The two pink angles at the front of the board. The box and users manual claim that these are “velocity control pads.”
The majority of the surface designs of the board are made up of large decals. In several places, one can see that the decals consist of several layered together:
Of course, Mattel wanted to include some extra ‘bells and whistles,’ and they did that by inserting a chip and sensors inside the board, that would sense when it was placed horizontally, or when it moved. Requiring 3 AA batteries (not included), one simply turns over the Hoverboard, and can find the battery compartment in the futuristic-looking box underneath:
Using the same sound effects from the film, the board makes an activation sound when placed horizontally (causing the board to vibrate slightly), and shuts off when tilted vertically. As well, sending it gliding along some carpeting (seriously, do not glide this thing on concrete or any other hard surface!) will cause it to make a ‘whooshing’ motion sound. It’s a cool feature, but isn’t 100% accurate a majority of the time when I was testing it. While it is a touted feature, I think I’ll be fine with leaving the batteries out of my Hoverboard.
Of course, there are many of us who will not be spending a lot of time sliding their prop replica across carpeting, and Mattel has included a clear-plastic, hinged stand. Using the design of the central battery compartment and a few well-placed peg-holes, the stand allows the board to be displayed, angled at 45 degrees. It isn’t easy to put together, and the stand clattered to the ground several times as I tried to get it placed properly.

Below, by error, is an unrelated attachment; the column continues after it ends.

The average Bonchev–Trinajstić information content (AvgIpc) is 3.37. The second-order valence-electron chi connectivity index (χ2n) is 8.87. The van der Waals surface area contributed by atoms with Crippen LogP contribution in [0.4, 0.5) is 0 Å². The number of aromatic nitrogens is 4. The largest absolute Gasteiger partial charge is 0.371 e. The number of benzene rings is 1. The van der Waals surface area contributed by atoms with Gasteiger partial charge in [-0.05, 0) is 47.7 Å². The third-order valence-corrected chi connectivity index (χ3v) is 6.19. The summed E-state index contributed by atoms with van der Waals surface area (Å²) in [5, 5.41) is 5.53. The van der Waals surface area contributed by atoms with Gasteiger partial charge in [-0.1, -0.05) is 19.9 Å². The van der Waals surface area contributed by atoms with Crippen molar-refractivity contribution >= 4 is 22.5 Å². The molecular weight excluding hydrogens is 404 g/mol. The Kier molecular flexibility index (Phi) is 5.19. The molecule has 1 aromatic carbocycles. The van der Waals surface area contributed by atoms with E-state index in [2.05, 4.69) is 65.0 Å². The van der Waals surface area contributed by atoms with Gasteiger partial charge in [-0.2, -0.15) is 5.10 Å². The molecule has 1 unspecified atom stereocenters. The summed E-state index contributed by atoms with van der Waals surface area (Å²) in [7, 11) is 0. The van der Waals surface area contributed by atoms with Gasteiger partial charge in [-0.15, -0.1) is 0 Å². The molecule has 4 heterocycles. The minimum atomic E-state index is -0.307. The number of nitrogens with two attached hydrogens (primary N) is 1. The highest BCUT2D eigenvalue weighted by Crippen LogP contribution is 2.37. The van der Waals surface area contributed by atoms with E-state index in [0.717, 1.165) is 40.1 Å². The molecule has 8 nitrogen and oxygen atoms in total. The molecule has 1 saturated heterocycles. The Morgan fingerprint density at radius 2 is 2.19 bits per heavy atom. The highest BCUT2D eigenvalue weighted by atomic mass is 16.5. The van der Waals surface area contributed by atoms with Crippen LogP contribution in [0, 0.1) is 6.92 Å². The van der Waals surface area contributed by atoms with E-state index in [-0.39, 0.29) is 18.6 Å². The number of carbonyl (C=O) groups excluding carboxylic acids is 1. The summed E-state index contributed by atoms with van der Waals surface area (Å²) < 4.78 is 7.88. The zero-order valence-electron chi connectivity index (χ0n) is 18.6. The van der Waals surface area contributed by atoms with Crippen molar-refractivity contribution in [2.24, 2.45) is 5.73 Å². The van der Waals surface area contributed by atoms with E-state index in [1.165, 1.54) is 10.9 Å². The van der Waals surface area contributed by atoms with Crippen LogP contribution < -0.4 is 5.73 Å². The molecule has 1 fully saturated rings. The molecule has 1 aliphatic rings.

By now, some of you may be asking, “Well, what do you think? Was it worth it?”
Having seen numerous pictures of the Hoverboard over the years, and wanting one myself, it’s a good piece, but not great.
For the last several months, the web has been filled with many die-hard fans, scrutinizing any information out of Mattel, regarding the release of the prop replica. Early concepts, convention displays, and even early reviews of this board have criticized everything from the spacing and size of the ‘magnets’ on the bottom of the board, to the lack of lenticular graphics regarding the board’s decals. Even the pink strap on the rear is not the right size/material.